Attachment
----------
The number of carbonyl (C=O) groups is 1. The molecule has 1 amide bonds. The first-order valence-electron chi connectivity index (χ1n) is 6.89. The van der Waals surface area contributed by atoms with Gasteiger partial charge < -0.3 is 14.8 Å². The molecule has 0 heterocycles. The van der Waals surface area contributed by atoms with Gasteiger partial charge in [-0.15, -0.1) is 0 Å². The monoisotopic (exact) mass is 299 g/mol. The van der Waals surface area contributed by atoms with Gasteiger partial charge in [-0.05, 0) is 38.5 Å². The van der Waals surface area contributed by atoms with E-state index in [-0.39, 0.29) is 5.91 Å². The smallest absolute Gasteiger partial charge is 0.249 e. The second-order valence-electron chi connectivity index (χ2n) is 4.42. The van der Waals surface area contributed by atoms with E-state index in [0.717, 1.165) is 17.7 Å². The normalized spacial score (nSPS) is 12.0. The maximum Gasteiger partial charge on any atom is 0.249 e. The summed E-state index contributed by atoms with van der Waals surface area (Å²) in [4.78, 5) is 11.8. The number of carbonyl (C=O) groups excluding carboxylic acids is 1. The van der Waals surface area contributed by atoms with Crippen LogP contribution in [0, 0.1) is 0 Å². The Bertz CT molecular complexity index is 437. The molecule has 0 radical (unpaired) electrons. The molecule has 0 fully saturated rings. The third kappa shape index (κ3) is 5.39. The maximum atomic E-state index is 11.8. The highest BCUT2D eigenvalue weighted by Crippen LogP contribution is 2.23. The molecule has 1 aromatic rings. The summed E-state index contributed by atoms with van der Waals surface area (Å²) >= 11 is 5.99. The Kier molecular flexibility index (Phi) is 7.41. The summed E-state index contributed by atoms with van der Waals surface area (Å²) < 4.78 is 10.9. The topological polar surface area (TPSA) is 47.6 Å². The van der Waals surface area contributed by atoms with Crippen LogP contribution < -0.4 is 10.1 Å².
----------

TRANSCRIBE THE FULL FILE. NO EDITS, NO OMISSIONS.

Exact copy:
The number of carbonyl (C=O) groups is 1. The molecule has 1 amide bonds. The first-order valence-electron chi connectivity index (χ1n) is 6.89. The van der Waals surface area contributed by atoms with Gasteiger partial charge < -0.3 is 14.8 Å². The molecule has 0 heterocycles. The van der Waals surface area contributed by atoms with Gasteiger partial charge in [-0.15, -0.1) is 0 Å². The monoisotopic (exact) mass is 299 g/mol. The van der Waals surface area contributed by atoms with Gasteiger partial charge in [-0.05, 0) is 38.5 Å². The van der Waals surface area contributed by atoms with E-state index in [-0.39, 0.29) is 5.91 Å². The smallest absolute Gasteiger partial charge is 0.249 e. The second-order valence-electron chi connectivity index (χ2n) is 4.42. The van der Waals surface area contributed by atoms with E-state index in [0.717, 1.165) is 17.7 Å². The normalized spacial score (nSPS) is 12.0. The maximum Gasteiger partial charge on any atom is 0.249 e. The summed E-state index contributed by atoms with van der Waals surface area (Å²) in [4.78, 5) is 11.8. The number of carbonyl (C=O) groups excluding carboxylic acids is 1. The van der Waals surface area contributed by atoms with Crippen LogP contribution in [0, 0.1) is 0 Å². The Bertz CT molecular complexity index is 437. The molecule has 0 radical (unpaired) electrons. The molecule has 0 fully saturated rings. The third kappa shape index (κ3) is 5.39. The maximum atomic E-state index is 11.8. The highest BCUT2D eigenvalue weighted by Crippen LogP contribution is 2.23. The molecule has 1 aromatic rings. The summed E-state index contributed by atoms with van der Waals surface area (Å²) >= 11 is 5.99. The Kier molecular flexibility index (Phi) is 7.41. The summed E-state index contributed by atoms with van der Waals surface area (Å²) < 4.78 is 10.9. The topological polar surface area (TPSA) is 47.6 Å². The van der Waals surface area contributed by atoms with Crippen LogP contribution < -0.4 is 10.1 Å².